A transformative moment for many black males of my generation came as we watched In the Heat of the Night for the first time, the 1967 film starring Sidney Poitier as police investigator Virgil Tibbs. The moment is when Rod Steiger, the racist sheriff, says to Poitier: "Virgil. That's a pretty funny name for a colored boy from Philadelphia. What do they call you up there?"
"They call me Mister Tibbs!" Poitier says.
His delivery is so powerful that blacks, especially males, in that recently integrated theater applauded and screamed for joy. The sheriff has been put in his place by a black man.
We walk into the street feeling a bit taller. Poitier taught many of us that we should care about how we are addressed and greeted by white males, especially by those to whom we hand over our hard-earned money for services rendered. He taught us that we are defined by the names we are called.
Label me a hypersensitive old man for caring about how I am addressed and greeted by white male employees in customer service after all these years. How I am greeted or addressed, in fact, determines if I stay to be served or immediately walk out of a place. I never return to some businesses.
Few things anger me more than to sit at a table in a restaurant only to have a white male waiter ask, "Can I get you something, boss?" or, "How's it going, boss man?" or, "What's up, buddy?" or, "You need a menu, bud?" or, "What can I do for you, chief?"
My reaction depends on whether I'm alone or with others. If alone, I walk out without a word or stay and lecture the offender before ordering. If I'm with someone else, I bear the insult. I leave a small tip or no tip if it's Dutch treat.
What prevents a white male from simply asking: "Good evening, sir, what can I do for you?" What compels him to use "boss" or "boss man" or "buddy" or "bud" or "chief"? I often stand aside to observe how the white clerk who just called me "boss man" treats white male customers. In almost every instance, the whites are called "sir."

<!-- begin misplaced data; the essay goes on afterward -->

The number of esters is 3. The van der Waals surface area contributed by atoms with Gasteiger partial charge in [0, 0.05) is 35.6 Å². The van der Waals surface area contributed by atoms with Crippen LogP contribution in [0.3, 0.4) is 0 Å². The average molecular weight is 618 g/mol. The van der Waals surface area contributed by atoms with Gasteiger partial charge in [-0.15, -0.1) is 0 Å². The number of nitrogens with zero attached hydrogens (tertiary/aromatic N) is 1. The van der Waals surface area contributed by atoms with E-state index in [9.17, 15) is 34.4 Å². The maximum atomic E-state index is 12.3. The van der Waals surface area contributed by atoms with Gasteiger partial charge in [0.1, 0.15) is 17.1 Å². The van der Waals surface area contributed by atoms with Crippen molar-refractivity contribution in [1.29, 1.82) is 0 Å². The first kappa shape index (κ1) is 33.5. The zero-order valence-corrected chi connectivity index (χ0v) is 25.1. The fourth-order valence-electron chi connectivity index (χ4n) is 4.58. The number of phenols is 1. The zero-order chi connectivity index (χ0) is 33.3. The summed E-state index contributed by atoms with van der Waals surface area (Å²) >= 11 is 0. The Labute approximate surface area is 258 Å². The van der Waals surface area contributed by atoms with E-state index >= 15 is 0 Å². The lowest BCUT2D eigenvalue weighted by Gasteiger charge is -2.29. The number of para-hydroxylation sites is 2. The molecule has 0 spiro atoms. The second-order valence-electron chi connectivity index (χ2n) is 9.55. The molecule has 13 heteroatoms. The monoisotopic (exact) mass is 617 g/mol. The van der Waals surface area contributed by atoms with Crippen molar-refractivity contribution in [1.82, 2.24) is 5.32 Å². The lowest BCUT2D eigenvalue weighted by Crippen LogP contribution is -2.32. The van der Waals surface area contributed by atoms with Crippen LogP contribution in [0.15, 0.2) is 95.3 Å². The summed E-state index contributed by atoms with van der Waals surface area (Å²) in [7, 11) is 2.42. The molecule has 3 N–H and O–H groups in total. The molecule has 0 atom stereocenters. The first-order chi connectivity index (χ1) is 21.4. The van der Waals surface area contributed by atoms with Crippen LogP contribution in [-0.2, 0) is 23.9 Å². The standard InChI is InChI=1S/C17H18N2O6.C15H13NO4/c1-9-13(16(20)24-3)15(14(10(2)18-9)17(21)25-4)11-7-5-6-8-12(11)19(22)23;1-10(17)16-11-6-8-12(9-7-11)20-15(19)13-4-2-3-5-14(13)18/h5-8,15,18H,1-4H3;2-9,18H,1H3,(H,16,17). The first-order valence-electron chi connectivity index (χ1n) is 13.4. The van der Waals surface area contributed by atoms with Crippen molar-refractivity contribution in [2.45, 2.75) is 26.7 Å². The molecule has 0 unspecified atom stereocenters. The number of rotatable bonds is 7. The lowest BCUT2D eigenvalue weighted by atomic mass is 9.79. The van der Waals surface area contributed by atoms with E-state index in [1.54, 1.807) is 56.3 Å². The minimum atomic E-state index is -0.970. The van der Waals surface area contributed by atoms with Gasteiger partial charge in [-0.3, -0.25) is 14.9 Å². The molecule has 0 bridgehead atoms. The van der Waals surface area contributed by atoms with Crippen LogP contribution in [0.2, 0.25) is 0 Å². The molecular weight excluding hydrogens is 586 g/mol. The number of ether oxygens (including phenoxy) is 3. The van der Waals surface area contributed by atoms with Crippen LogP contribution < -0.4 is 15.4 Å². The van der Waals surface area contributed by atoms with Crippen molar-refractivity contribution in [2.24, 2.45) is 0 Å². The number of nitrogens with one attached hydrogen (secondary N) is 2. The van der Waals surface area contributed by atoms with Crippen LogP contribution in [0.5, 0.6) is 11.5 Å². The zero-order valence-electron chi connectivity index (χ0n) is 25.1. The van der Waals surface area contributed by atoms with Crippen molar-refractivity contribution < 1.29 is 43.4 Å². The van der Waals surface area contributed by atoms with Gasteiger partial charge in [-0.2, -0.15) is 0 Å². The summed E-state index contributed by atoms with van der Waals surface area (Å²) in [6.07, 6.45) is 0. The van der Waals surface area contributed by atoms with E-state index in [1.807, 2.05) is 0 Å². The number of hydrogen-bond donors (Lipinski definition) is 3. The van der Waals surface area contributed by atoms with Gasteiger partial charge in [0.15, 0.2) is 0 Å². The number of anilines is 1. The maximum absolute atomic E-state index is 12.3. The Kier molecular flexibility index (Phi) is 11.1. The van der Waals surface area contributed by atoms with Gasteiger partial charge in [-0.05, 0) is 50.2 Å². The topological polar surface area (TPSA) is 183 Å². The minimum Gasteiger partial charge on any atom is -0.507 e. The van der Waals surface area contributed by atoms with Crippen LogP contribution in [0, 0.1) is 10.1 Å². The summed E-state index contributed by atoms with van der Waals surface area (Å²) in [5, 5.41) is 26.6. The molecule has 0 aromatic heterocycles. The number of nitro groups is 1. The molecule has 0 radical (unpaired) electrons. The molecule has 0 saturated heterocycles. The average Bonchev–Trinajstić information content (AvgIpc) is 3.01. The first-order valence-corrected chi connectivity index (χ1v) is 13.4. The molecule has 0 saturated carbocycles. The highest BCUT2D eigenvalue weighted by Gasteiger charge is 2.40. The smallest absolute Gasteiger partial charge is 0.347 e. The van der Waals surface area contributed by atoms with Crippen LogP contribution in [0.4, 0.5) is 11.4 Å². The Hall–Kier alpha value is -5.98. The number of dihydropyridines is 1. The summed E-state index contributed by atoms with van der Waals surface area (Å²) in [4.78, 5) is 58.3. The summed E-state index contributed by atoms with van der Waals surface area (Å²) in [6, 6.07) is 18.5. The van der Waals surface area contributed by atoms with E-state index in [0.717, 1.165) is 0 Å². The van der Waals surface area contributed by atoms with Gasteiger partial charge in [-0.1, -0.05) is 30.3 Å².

Following is a brief lexicon of the terms black men of my generation find insulting.
Boss: This is a disingenuous form of address. It pretends to be deferential when, in fact, it is masking disrespect. It is a term in the workplace, where underlings take orders from the person with the top job. It does not belong in relationship between the paying customer and the service employee.
Buddy: When a white man, a total stranger, addresses a black man with this term, it is condescending and demeaning. A black acquaintance told me that "buddy was the name of a mangy old hound dog" he recalled from childhood. He said that when called "buddy," he feels as if he's not being taken seriously, like he's an object in a game.
Chief: It may sound benign, but it's a vicious address. Urbandictionary.com defines it as a condescending term, equivalent to "buddy, pal, boss, ace, slick, and champ." Its use reminds me of our shameful history with American Indian chiefs. We disrespected them, took away their power and killed many. Why would a person in customer service address a black male, a complete stranger, with this term?
Not a single white female has ever addressed me any other way than "sir." I've never heard a white female use "boss" or "buddy" or "chief" with a black male.
So what's up with white males?
Although I'm not a social scientist, I am convinced that racism, conscious or unconscious, drives many white males in customer service to use these demeaning addresses and greetings. They cannot bring themselves to use terms of respect for black men, particularly graybeards like me.
Employers whose bottom lines depend on quality customer service should adequately train their white male employees to treat blacks with respect. That training should begin with the simple lesson of always using the gold standard of addresses and greetings: "sir."
Old black men like me would love it.